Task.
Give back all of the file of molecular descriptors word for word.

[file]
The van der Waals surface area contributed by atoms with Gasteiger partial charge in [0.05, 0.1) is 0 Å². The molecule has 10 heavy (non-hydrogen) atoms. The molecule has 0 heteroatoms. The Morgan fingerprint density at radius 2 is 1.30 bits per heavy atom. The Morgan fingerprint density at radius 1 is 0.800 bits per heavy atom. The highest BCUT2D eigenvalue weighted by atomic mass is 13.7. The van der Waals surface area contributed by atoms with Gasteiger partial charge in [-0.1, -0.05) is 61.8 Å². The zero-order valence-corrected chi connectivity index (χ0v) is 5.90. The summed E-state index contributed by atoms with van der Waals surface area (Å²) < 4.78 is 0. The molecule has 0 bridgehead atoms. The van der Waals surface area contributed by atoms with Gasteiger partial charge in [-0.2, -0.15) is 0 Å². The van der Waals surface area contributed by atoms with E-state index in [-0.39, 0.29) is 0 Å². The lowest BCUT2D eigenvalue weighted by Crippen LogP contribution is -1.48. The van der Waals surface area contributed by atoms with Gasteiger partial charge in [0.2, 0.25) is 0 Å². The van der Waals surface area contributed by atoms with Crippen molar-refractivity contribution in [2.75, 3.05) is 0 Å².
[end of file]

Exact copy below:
The van der Waals surface area contributed by atoms with Gasteiger partial charge in [0.05, 0.1) is 0 Å². The molecule has 10 heavy (non-hydrogen) atoms. The molecule has 0 heteroatoms. The Morgan fingerprint density at radius 2 is 1.30 bits per heavy atom. The Morgan fingerprint density at radius 1 is 0.800 bits per heavy atom. The highest BCUT2D eigenvalue weighted by atomic mass is 13.7. The van der Waals surface area contributed by atoms with Gasteiger partial charge in [-0.1, -0.05) is 61.8 Å². The zero-order valence-corrected chi connectivity index (χ0v) is 5.90. The summed E-state index contributed by atoms with van der Waals surface area (Å²) < 4.78 is 0. The molecule has 0 bridgehead atoms. The van der Waals surface area contributed by atoms with Gasteiger partial charge in [-0.2, -0.15) is 0 Å². The van der Waals surface area contributed by atoms with E-state index in [-0.39, 0.29) is 0 Å². The lowest BCUT2D eigenvalue weighted by Crippen LogP contribution is -1.48. The van der Waals surface area contributed by atoms with Gasteiger partial charge in [0.2, 0.25) is 0 Å². The van der Waals surface area contributed by atoms with Crippen molar-refractivity contribution in [2.75, 3.05) is 0 Å².